Trump’s declaration that as president he would not ask American troops to violate international law appears anomalous when placed in the context of his other assertions on the issue of torture.  This is particularly true when one considers that he repeatedly advocated in favour of changing domestic law so as to permit a more expansive use of torture as an interrogation technique. However, United States’ law comprehensively bans the use of torture and it would be difficult for Trump to unilaterally alter those provisions.

The United States’ obligations

The prohibition against torture has its roots in the Eighth Amendment of the United States Constitution, which bans the use of cruel and unusual punishment, although there is an ongoing debate as to whether the Eighth Amendment is applicable in all situations involving torture. United States’ law also contains several different explicit prohibitions against torture. 18 U.S.C. §2340A forbids torture if it occurs outside of the United States and the perpetrator is either an American national or can be found in the United States following the alleged criminal act. Additionally, one of Barack Obama’s first acts after becoming president was to issue an executive order in which he specified that individuals detained in an armed conflict were to be treated humanely, were not to be subjected to torture and restricted all interrogation techniques to those discussed in the Army Field Manual 2-22.3. That executive order was reinforced by the McCain-Feinstein Amendment to the National Defense Authorization Act for FY 2016 which made the Army Field Manual 2-22.3 the single and standard guide for all interrogations conducted by American personnel or at American facilities of individuals detained during armed combat. The passage of this Amendment is significant as it eliminates the possibility of Trump unilaterally overruling President Obama’s Executive Order, necessitating Congressional action before torture could be authorised. These protections, together with the 2005 Detainee Treatment Act, which forbids the use of cruel, inhumane or degrading treatment or punishment against detainees, but stops short of banning torture outright, will make it difficult for Trump to permit the renewed use torture.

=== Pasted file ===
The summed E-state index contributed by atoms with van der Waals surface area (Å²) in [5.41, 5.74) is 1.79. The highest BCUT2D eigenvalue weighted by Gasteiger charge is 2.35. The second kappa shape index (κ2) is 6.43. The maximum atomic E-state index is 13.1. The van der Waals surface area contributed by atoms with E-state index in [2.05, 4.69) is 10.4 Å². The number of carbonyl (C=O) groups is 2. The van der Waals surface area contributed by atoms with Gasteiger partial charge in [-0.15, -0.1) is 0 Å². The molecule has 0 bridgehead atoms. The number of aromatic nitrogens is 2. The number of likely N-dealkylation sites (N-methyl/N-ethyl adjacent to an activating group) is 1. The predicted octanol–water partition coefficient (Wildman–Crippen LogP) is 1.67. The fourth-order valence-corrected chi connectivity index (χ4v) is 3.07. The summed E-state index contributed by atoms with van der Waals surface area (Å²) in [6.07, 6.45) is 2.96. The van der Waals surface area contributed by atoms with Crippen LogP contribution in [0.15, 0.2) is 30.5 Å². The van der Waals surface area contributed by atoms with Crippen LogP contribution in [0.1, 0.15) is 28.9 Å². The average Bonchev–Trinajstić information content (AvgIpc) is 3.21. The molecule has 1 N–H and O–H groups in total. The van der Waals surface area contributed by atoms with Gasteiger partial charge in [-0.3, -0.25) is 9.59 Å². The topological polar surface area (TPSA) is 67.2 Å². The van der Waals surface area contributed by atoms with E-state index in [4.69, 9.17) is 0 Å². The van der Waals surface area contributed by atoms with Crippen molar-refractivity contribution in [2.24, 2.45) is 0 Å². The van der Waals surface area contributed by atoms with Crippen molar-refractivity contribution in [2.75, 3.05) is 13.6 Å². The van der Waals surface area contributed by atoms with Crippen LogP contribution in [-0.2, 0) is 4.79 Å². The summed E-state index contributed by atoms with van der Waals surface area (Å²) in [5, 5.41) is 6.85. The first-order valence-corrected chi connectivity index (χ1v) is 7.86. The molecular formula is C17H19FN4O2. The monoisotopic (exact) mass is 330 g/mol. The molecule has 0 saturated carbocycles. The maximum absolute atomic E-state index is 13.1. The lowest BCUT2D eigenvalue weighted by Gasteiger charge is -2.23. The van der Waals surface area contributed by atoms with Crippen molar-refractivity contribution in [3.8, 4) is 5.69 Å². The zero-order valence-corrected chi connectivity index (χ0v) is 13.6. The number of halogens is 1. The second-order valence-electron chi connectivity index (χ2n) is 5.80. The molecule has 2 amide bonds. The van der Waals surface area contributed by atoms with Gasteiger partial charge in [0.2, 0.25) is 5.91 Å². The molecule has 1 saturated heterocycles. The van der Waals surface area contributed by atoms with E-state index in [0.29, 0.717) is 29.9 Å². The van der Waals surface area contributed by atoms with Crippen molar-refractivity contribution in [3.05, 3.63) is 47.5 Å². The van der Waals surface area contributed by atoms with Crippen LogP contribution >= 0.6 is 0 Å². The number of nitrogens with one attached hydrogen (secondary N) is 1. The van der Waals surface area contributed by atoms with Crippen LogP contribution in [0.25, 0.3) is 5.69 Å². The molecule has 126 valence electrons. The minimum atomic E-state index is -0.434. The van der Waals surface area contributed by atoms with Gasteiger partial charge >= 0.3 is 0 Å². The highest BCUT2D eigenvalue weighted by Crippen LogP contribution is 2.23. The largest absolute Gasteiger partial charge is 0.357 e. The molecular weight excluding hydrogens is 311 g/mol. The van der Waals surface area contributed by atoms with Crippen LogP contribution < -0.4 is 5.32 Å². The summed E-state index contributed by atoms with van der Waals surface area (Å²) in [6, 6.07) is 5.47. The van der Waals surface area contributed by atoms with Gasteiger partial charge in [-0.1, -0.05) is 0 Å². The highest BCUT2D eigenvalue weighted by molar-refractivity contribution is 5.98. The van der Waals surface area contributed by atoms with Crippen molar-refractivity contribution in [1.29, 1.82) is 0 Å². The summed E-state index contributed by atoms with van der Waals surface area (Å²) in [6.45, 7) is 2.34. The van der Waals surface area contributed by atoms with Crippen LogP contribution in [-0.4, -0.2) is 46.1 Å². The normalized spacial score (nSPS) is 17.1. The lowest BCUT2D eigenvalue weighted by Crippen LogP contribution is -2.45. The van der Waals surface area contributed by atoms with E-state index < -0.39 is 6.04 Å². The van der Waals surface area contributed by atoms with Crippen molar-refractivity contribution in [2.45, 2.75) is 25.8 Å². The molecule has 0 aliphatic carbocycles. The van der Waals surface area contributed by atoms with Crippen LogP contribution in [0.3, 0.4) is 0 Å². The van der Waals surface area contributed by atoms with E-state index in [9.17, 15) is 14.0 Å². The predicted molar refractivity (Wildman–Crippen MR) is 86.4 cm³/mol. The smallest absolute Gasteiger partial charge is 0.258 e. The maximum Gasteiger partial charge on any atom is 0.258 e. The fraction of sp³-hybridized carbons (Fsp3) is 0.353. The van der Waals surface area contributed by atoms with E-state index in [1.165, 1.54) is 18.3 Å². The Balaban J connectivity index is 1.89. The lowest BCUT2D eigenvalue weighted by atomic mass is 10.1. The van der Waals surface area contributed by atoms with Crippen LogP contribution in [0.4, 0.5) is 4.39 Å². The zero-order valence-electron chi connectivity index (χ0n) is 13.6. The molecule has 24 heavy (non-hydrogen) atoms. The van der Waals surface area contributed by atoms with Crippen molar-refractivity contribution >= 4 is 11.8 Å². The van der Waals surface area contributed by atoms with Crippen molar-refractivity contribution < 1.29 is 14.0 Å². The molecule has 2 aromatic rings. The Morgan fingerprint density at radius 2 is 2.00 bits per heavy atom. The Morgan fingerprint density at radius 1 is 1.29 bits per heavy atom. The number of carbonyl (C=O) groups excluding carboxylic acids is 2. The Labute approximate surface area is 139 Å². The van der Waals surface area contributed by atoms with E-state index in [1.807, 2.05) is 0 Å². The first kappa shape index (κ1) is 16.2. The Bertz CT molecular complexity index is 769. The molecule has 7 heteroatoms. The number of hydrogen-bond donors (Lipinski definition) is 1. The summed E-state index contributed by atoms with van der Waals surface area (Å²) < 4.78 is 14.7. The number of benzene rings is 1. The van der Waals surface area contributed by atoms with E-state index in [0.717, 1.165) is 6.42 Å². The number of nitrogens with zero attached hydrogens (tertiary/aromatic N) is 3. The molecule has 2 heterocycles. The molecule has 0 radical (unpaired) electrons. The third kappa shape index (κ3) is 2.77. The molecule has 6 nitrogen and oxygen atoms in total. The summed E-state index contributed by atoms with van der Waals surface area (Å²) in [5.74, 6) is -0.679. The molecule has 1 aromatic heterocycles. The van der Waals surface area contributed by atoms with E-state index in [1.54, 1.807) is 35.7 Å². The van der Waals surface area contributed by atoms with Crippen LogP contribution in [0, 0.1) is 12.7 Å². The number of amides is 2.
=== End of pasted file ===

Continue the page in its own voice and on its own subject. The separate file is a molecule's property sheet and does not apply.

If Trump were to somehow re-authorise the use of torture under domestic law, those actions would violate the United States’ international obligations under the International Covenant on Civil and Political Rights and the Convention Against Torture.  Article 7 of 1966 the International Covenant, which the United States ratified in 1992, unequivocally states “[n]o one shall be subjected to torture or to cruel, inhuman or degrading treatment or punishment.” This prohibition against torture was strengthened and made specific through the 1984 Convention Against Torture.  Signed by the United States in 1988 and ratified in 1994, the Convention Against Torture was introduced to combat the use of torture and inhuman or degrading treatment in recognition of the inherent dignity of human beings and the obligation to promote universal respect for human rights found in Article 55 of the Charter of the United Nations.

If taken at face value, always a danger when considering Trump’s statements, his policy regarding the use of torture would conflict with all three subsections of Article 2 of the Convention Against Torture.  Article 2(1) requires each State Party to the Convention to enact effective legislation, laws and administrative rules to prevent acts of torture from occurring in territory under its control. Trump’s statements propose just the opposite as he advocates in favour of laws designed to accommodate and encourage harsher forms of torture. Therefore, not only would Trump’s suggested policies not comply with Article 2(1), they would be directly contradictory to it as they would involve enacting laws and legislation designed to facilitate acts of torture.